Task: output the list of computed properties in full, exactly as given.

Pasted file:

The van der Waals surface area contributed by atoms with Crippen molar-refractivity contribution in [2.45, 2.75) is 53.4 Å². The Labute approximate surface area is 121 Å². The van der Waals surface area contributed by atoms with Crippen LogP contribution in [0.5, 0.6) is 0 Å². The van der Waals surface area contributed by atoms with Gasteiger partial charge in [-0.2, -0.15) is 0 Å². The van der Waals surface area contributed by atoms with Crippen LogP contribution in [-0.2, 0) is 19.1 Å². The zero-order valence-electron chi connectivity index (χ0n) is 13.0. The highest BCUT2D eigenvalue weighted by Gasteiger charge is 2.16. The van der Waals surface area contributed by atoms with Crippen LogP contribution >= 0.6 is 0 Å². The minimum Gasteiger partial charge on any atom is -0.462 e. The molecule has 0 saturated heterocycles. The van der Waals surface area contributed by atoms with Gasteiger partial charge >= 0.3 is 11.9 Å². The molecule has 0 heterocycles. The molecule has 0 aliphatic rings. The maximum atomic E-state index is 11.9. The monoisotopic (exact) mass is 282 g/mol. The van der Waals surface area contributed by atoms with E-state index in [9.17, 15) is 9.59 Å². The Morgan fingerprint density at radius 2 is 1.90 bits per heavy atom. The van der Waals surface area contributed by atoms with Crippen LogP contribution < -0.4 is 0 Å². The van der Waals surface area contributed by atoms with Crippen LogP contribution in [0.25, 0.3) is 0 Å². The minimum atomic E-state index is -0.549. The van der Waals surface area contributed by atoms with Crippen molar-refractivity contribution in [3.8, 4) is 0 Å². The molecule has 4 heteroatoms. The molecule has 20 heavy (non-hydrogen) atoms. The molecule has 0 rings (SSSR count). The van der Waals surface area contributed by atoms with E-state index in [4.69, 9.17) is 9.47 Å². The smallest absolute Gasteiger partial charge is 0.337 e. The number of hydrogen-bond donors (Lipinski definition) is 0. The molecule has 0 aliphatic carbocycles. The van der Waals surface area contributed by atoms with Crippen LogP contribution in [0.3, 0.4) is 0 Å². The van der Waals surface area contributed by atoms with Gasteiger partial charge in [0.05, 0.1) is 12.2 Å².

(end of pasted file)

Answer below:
The van der Waals surface area contributed by atoms with Crippen molar-refractivity contribution in [2.45, 2.75) is 53.4 Å². The Labute approximate surface area is 121 Å². The van der Waals surface area contributed by atoms with Crippen LogP contribution in [0.5, 0.6) is 0 Å². The van der Waals surface area contributed by atoms with Gasteiger partial charge in [-0.2, -0.15) is 0 Å². The van der Waals surface area contributed by atoms with Crippen LogP contribution in [-0.2, 0) is 19.1 Å². The zero-order valence-electron chi connectivity index (χ0n) is 13.0. The highest BCUT2D eigenvalue weighted by Gasteiger charge is 2.16. The van der Waals surface area contributed by atoms with Crippen LogP contribution >= 0.6 is 0 Å². The minimum Gasteiger partial charge on any atom is -0.462 e. The molecule has 0 saturated heterocycles. The van der Waals surface area contributed by atoms with Gasteiger partial charge >= 0.3 is 11.9 Å². The molecule has 0 heterocycles. The molecule has 0 aliphatic rings. The maximum atomic E-state index is 11.9. The monoisotopic (exact) mass is 282 g/mol. The van der Waals surface area contributed by atoms with E-state index in [9.17, 15) is 9.59 Å². The Morgan fingerprint density at radius 2 is 1.90 bits per heavy atom. The van der Waals surface area contributed by atoms with Crippen LogP contribution < -0.4 is 0 Å². The van der Waals surface area contributed by atoms with Crippen LogP contribution in [0.25, 0.3) is 0 Å². The minimum atomic E-state index is -0.549. The van der Waals surface area contributed by atoms with Crippen molar-refractivity contribution in [3.8, 4) is 0 Å². The molecule has 4 heteroatoms. The molecule has 20 heavy (non-hydrogen) atoms. The molecule has 0 rings (SSSR count). The van der Waals surface area contributed by atoms with E-state index in [4.69, 9.17) is 9.47 Å². The smallest absolute Gasteiger partial charge is 0.337 e. The number of hydrogen-bond donors (Lipinski definition) is 0. The molecule has 0 aliphatic carbocycles. The van der Waals surface area contributed by atoms with Crippen LogP contribution in [0.3, 0.4) is 0 Å². The van der Waals surface area contributed by atoms with Gasteiger partial charge in [0.05, 0.1) is 12.2 Å².